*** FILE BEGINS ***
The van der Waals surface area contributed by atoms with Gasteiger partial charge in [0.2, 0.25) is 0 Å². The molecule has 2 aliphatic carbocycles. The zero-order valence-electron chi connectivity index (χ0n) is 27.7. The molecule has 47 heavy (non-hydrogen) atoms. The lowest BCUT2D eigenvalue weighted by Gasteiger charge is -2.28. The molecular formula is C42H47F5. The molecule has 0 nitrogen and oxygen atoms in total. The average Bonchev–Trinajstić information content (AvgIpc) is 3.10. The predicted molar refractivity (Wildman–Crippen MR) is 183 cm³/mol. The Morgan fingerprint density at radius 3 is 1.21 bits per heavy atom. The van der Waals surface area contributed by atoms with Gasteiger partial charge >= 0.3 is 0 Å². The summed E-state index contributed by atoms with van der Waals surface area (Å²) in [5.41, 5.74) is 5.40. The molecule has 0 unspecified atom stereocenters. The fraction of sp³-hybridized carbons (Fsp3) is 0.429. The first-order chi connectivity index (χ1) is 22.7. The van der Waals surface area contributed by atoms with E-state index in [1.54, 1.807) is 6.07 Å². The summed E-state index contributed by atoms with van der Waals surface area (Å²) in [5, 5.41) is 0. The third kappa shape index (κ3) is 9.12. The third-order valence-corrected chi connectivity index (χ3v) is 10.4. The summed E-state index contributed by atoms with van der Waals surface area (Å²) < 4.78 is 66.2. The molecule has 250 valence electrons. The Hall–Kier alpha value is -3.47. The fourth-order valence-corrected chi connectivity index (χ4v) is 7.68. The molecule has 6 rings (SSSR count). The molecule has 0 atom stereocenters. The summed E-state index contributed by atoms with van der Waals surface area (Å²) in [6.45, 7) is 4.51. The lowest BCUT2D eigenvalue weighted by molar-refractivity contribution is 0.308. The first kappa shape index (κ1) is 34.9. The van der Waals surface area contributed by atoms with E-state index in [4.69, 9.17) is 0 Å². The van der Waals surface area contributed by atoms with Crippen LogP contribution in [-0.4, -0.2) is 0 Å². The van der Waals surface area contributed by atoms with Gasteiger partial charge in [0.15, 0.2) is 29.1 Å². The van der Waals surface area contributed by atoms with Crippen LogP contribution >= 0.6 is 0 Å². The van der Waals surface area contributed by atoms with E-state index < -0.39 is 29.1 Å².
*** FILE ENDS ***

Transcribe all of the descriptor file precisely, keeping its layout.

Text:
The van der Waals surface area contributed by atoms with Gasteiger partial charge in [0.2, 0.25) is 0 Å². The molecule has 2 aliphatic carbocycles. The zero-order valence-electron chi connectivity index (χ0n) is 27.7. The molecule has 47 heavy (non-hydrogen) atoms. The lowest BCUT2D eigenvalue weighted by Gasteiger charge is -2.28. The molecular formula is C42H47F5. The molecule has 0 nitrogen and oxygen atoms in total. The average Bonchev–Trinajstić information content (AvgIpc) is 3.10. The predicted molar refractivity (Wildman–Crippen MR) is 183 cm³/mol. The Morgan fingerprint density at radius 3 is 1.21 bits per heavy atom. The van der Waals surface area contributed by atoms with Gasteiger partial charge >= 0.3 is 0 Å². The summed E-state index contributed by atoms with van der Waals surface area (Å²) in [5.41, 5.74) is 5.40. The molecule has 0 unspecified atom stereocenters. The fraction of sp³-hybridized carbons (Fsp3) is 0.429. The first-order chi connectivity index (χ1) is 22.7. The van der Waals surface area contributed by atoms with E-state index in [1.54, 1.807) is 6.07 Å². The summed E-state index contributed by atoms with van der Waals surface area (Å²) in [5, 5.41) is 0. The third kappa shape index (κ3) is 9.12. The third-order valence-corrected chi connectivity index (χ3v) is 10.4. The summed E-state index contributed by atoms with van der Waals surface area (Å²) < 4.78 is 66.2. The molecule has 250 valence electrons. The Hall–Kier alpha value is -3.47. The fourth-order valence-corrected chi connectivity index (χ4v) is 7.68. The molecule has 6 rings (SSSR count). The molecule has 0 atom stereocenters. The summed E-state index contributed by atoms with van der Waals surface area (Å²) in [6.45, 7) is 4.51. The lowest BCUT2D eigenvalue weighted by molar-refractivity contribution is 0.308. The first kappa shape index (κ1) is 34.9. The van der Waals surface area contributed by atoms with E-state index in [4.69, 9.17) is 0 Å². The van der Waals surface area contributed by atoms with Crippen LogP contribution in [-0.4, -0.2) is 0 Å². The van der Waals surface area contributed by atoms with Gasteiger partial charge in [0.15, 0.2) is 29.1 Å². The van der Waals surface area contributed by atoms with Crippen LogP contribution >= 0.6 is 0 Å². The van der Waals surface area contributed by atoms with E-state index < -0.39 is 29.1 Å².